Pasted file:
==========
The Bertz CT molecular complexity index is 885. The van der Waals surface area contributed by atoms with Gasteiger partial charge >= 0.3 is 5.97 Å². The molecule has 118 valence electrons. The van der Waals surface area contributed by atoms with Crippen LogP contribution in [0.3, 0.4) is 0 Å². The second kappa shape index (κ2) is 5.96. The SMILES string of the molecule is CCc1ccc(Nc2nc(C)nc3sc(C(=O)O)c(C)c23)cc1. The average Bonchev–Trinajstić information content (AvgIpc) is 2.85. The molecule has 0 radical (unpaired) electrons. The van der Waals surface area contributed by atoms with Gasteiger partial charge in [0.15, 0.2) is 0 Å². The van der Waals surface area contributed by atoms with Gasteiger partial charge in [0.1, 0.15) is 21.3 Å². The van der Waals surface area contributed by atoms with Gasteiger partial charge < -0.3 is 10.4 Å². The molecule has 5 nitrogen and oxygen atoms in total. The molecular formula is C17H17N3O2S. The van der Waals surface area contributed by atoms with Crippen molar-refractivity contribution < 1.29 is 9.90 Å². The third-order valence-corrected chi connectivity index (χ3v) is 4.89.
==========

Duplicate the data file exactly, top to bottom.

The Bertz CT molecular complexity index is 885. The van der Waals surface area contributed by atoms with Gasteiger partial charge >= 0.3 is 5.97 Å². The molecule has 118 valence electrons. The van der Waals surface area contributed by atoms with Crippen LogP contribution in [0.3, 0.4) is 0 Å². The second kappa shape index (κ2) is 5.96. The SMILES string of the molecule is CCc1ccc(Nc2nc(C)nc3sc(C(=O)O)c(C)c23)cc1. The average Bonchev–Trinajstić information content (AvgIpc) is 2.85. The molecule has 0 radical (unpaired) electrons. The van der Waals surface area contributed by atoms with Gasteiger partial charge in [0.15, 0.2) is 0 Å². The van der Waals surface area contributed by atoms with Gasteiger partial charge in [0.1, 0.15) is 21.3 Å². The van der Waals surface area contributed by atoms with Gasteiger partial charge < -0.3 is 10.4 Å². The molecule has 5 nitrogen and oxygen atoms in total. The molecular formula is C17H17N3O2S. The van der Waals surface area contributed by atoms with Crippen molar-refractivity contribution < 1.29 is 9.90 Å². The third-order valence-corrected chi connectivity index (χ3v) is 4.89.